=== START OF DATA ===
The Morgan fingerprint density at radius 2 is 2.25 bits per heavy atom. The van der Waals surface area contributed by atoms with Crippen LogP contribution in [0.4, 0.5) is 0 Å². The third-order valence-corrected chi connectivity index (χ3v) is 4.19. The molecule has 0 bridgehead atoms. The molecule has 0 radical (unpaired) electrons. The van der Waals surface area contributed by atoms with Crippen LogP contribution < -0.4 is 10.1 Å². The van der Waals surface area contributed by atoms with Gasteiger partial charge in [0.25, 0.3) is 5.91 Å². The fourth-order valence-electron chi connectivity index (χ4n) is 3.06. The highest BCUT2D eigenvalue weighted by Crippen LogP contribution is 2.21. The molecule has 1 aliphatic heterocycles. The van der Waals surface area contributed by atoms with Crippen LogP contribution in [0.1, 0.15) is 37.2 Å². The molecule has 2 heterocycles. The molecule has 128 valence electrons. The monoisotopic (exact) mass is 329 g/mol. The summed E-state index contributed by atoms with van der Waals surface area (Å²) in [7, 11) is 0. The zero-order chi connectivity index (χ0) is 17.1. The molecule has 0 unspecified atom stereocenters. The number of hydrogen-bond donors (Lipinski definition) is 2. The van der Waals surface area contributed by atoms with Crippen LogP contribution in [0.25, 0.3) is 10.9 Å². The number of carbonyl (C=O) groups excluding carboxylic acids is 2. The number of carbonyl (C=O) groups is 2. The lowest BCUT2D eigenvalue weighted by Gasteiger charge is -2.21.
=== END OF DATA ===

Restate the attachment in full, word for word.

The Morgan fingerprint density at radius 2 is 2.25 bits per heavy atom. The van der Waals surface area contributed by atoms with Crippen LogP contribution in [0.4, 0.5) is 0 Å². The third-order valence-corrected chi connectivity index (χ3v) is 4.19. The molecule has 0 bridgehead atoms. The molecule has 0 radical (unpaired) electrons. The van der Waals surface area contributed by atoms with Crippen LogP contribution < -0.4 is 10.1 Å². The van der Waals surface area contributed by atoms with Gasteiger partial charge in [0.25, 0.3) is 5.91 Å². The fourth-order valence-electron chi connectivity index (χ4n) is 3.06. The highest BCUT2D eigenvalue weighted by Crippen LogP contribution is 2.21. The molecule has 1 aliphatic heterocycles. The van der Waals surface area contributed by atoms with Crippen LogP contribution in [0.1, 0.15) is 37.2 Å². The molecule has 2 heterocycles. The molecule has 128 valence electrons. The monoisotopic (exact) mass is 329 g/mol. The summed E-state index contributed by atoms with van der Waals surface area (Å²) in [7, 11) is 0. The zero-order chi connectivity index (χ0) is 17.1. The molecule has 0 unspecified atom stereocenters. The number of hydrogen-bond donors (Lipinski definition) is 2. The van der Waals surface area contributed by atoms with Crippen LogP contribution in [0.25, 0.3) is 10.9 Å². The number of carbonyl (C=O) groups excluding carboxylic acids is 2. The number of carbonyl (C=O) groups is 2. The lowest BCUT2D eigenvalue weighted by Gasteiger charge is -2.21.